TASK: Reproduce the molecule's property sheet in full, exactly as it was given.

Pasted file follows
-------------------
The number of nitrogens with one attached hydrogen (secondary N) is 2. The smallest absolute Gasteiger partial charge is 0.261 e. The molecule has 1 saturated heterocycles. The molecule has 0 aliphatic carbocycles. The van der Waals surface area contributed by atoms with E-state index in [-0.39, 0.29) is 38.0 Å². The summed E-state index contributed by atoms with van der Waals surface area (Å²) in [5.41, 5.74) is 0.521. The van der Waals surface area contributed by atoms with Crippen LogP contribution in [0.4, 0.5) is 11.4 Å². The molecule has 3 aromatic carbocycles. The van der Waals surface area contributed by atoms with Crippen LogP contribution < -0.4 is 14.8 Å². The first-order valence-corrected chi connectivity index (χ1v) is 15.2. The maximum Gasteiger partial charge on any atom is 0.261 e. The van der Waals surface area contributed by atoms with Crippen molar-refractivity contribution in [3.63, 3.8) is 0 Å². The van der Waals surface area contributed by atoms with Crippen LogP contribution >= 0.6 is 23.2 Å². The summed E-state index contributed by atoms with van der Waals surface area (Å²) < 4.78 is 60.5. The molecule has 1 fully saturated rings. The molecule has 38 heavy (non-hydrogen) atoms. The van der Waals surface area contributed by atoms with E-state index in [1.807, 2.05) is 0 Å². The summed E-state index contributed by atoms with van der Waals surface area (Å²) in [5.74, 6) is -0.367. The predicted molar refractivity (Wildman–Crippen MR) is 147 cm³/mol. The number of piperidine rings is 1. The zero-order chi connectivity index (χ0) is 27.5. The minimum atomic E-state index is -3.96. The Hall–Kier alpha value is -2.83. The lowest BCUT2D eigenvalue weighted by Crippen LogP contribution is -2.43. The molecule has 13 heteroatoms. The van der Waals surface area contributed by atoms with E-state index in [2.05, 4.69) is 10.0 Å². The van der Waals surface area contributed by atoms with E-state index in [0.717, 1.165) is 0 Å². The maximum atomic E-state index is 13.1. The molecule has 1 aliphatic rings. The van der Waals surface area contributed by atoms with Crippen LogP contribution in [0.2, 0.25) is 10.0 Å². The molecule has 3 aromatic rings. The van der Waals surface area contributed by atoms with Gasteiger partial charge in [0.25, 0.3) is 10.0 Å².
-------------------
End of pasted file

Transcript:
The number of nitrogens with one attached hydrogen (secondary N) is 2. The smallest absolute Gasteiger partial charge is 0.261 e. The molecule has 1 saturated heterocycles. The molecule has 0 aliphatic carbocycles. The van der Waals surface area contributed by atoms with E-state index in [-0.39, 0.29) is 38.0 Å². The summed E-state index contributed by atoms with van der Waals surface area (Å²) in [5.41, 5.74) is 0.521. The van der Waals surface area contributed by atoms with Crippen LogP contribution in [0.4, 0.5) is 11.4 Å². The molecule has 3 aromatic carbocycles. The van der Waals surface area contributed by atoms with Crippen LogP contribution < -0.4 is 14.8 Å². The first-order valence-corrected chi connectivity index (χ1v) is 15.2. The maximum Gasteiger partial charge on any atom is 0.261 e. The van der Waals surface area contributed by atoms with Crippen molar-refractivity contribution in [3.63, 3.8) is 0 Å². The van der Waals surface area contributed by atoms with Crippen LogP contribution >= 0.6 is 23.2 Å². The summed E-state index contributed by atoms with van der Waals surface area (Å²) < 4.78 is 60.5. The molecule has 1 fully saturated rings. The molecule has 38 heavy (non-hydrogen) atoms. The van der Waals surface area contributed by atoms with E-state index in [1.807, 2.05) is 0 Å². The summed E-state index contributed by atoms with van der Waals surface area (Å²) in [5.74, 6) is -0.367. The predicted molar refractivity (Wildman–Crippen MR) is 147 cm³/mol. The number of piperidine rings is 1. The zero-order chi connectivity index (χ0) is 27.5. The minimum atomic E-state index is -3.96. The Hall–Kier alpha value is -2.83. The lowest BCUT2D eigenvalue weighted by Crippen LogP contribution is -2.43. The molecule has 13 heteroatoms. The van der Waals surface area contributed by atoms with E-state index in [2.05, 4.69) is 10.0 Å². The van der Waals surface area contributed by atoms with E-state index in [0.717, 1.165) is 0 Å². The maximum atomic E-state index is 13.1. The molecule has 1 aliphatic rings. The van der Waals surface area contributed by atoms with Crippen LogP contribution in [0.2, 0.25) is 10.0 Å². The molecule has 3 aromatic rings. The van der Waals surface area contributed by atoms with Gasteiger partial charge in [0.25, 0.3) is 10.0 Å².